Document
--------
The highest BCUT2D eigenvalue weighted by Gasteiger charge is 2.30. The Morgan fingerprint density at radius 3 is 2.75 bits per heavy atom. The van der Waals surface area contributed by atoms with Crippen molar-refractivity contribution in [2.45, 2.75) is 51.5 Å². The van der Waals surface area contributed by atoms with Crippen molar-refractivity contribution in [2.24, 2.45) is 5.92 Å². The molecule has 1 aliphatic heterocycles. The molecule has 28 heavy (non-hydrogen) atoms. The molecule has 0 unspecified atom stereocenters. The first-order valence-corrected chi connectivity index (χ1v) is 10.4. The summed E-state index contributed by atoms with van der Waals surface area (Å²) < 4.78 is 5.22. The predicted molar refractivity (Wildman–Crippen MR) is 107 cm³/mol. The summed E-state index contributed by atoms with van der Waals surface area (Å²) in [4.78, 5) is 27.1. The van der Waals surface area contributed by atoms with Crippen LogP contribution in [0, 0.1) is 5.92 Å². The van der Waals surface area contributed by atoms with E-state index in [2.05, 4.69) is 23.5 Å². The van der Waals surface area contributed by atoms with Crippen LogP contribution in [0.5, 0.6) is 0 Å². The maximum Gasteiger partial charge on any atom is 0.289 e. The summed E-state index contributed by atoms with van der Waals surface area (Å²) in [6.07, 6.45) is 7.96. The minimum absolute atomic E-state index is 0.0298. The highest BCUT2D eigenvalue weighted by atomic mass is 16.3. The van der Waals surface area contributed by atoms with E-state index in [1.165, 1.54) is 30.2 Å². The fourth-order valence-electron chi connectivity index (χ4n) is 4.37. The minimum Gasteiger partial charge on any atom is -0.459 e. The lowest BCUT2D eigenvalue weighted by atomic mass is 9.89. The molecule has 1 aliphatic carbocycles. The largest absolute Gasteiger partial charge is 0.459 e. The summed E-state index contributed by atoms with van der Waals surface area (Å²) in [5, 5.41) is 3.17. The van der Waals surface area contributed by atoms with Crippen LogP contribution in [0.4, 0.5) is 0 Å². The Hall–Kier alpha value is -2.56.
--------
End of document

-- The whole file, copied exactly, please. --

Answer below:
The highest BCUT2D eigenvalue weighted by Gasteiger charge is 2.30. The Morgan fingerprint density at radius 3 is 2.75 bits per heavy atom. The van der Waals surface area contributed by atoms with Crippen molar-refractivity contribution in [2.45, 2.75) is 51.5 Å². The van der Waals surface area contributed by atoms with Crippen molar-refractivity contribution in [2.24, 2.45) is 5.92 Å². The molecule has 1 aliphatic heterocycles. The molecule has 28 heavy (non-hydrogen) atoms. The molecule has 0 unspecified atom stereocenters. The first-order valence-corrected chi connectivity index (χ1v) is 10.4. The summed E-state index contributed by atoms with van der Waals surface area (Å²) < 4.78 is 5.22. The predicted molar refractivity (Wildman–Crippen MR) is 107 cm³/mol. The summed E-state index contributed by atoms with van der Waals surface area (Å²) in [4.78, 5) is 27.1. The van der Waals surface area contributed by atoms with Crippen LogP contribution in [0, 0.1) is 5.92 Å². The van der Waals surface area contributed by atoms with E-state index in [2.05, 4.69) is 23.5 Å². The van der Waals surface area contributed by atoms with Crippen LogP contribution in [0.5, 0.6) is 0 Å². The maximum Gasteiger partial charge on any atom is 0.289 e. The summed E-state index contributed by atoms with van der Waals surface area (Å²) in [6.07, 6.45) is 7.96. The minimum absolute atomic E-state index is 0.0298. The highest BCUT2D eigenvalue weighted by atomic mass is 16.3. The van der Waals surface area contributed by atoms with E-state index in [1.165, 1.54) is 30.2 Å². The fourth-order valence-electron chi connectivity index (χ4n) is 4.37. The minimum Gasteiger partial charge on any atom is -0.459 e. The lowest BCUT2D eigenvalue weighted by atomic mass is 9.89. The molecule has 1 aliphatic carbocycles. The largest absolute Gasteiger partial charge is 0.459 e. The summed E-state index contributed by atoms with van der Waals surface area (Å²) in [5, 5.41) is 3.17. The van der Waals surface area contributed by atoms with Crippen LogP contribution in [0.4, 0.5) is 0 Å². The Hall–Kier alpha value is -2.56.